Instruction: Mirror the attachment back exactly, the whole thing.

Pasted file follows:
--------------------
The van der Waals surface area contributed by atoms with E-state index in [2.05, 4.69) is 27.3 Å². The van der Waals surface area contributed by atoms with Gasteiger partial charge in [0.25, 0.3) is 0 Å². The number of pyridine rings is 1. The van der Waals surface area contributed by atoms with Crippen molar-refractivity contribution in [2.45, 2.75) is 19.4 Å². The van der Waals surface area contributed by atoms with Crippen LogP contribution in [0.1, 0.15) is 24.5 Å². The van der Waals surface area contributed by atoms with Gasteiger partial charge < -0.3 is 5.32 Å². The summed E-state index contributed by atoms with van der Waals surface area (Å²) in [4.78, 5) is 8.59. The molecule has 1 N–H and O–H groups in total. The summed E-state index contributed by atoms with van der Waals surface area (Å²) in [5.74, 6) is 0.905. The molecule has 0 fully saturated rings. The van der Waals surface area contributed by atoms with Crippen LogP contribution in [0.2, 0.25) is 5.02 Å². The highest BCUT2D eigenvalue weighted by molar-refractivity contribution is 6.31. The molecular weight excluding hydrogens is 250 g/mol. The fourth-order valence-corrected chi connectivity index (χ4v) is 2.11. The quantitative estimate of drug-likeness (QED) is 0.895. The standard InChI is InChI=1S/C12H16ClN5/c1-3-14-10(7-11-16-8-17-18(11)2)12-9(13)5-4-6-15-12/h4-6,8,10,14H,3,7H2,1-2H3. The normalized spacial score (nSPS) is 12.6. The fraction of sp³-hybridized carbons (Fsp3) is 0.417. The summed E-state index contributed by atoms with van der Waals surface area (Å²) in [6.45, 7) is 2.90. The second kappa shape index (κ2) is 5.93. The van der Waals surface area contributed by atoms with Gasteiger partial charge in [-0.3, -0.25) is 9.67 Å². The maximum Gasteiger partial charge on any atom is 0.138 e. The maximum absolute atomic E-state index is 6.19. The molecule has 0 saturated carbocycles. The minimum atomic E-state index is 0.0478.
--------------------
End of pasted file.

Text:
The van der Waals surface area contributed by atoms with E-state index in [2.05, 4.69) is 27.3 Å². The van der Waals surface area contributed by atoms with Gasteiger partial charge in [0.25, 0.3) is 0 Å². The number of pyridine rings is 1. The van der Waals surface area contributed by atoms with Crippen molar-refractivity contribution in [2.45, 2.75) is 19.4 Å². The van der Waals surface area contributed by atoms with Crippen LogP contribution in [0.1, 0.15) is 24.5 Å². The van der Waals surface area contributed by atoms with Gasteiger partial charge < -0.3 is 5.32 Å². The summed E-state index contributed by atoms with van der Waals surface area (Å²) in [4.78, 5) is 8.59. The molecule has 1 N–H and O–H groups in total. The summed E-state index contributed by atoms with van der Waals surface area (Å²) in [5.74, 6) is 0.905. The molecule has 0 fully saturated rings. The van der Waals surface area contributed by atoms with Crippen LogP contribution in [0.2, 0.25) is 5.02 Å². The highest BCUT2D eigenvalue weighted by molar-refractivity contribution is 6.31. The molecular weight excluding hydrogens is 250 g/mol. The fourth-order valence-corrected chi connectivity index (χ4v) is 2.11. The quantitative estimate of drug-likeness (QED) is 0.895. The standard InChI is InChI=1S/C12H16ClN5/c1-3-14-10(7-11-16-8-17-18(11)2)12-9(13)5-4-6-15-12/h4-6,8,10,14H,3,7H2,1-2H3. The normalized spacial score (nSPS) is 12.6. The fraction of sp³-hybridized carbons (Fsp3) is 0.417. The summed E-state index contributed by atoms with van der Waals surface area (Å²) in [6.45, 7) is 2.90. The second kappa shape index (κ2) is 5.93. The van der Waals surface area contributed by atoms with Gasteiger partial charge in [-0.3, -0.25) is 9.67 Å². The maximum Gasteiger partial charge on any atom is 0.138 e. The maximum absolute atomic E-state index is 6.19. The molecule has 0 saturated carbocycles. The minimum atomic E-state index is 0.0478.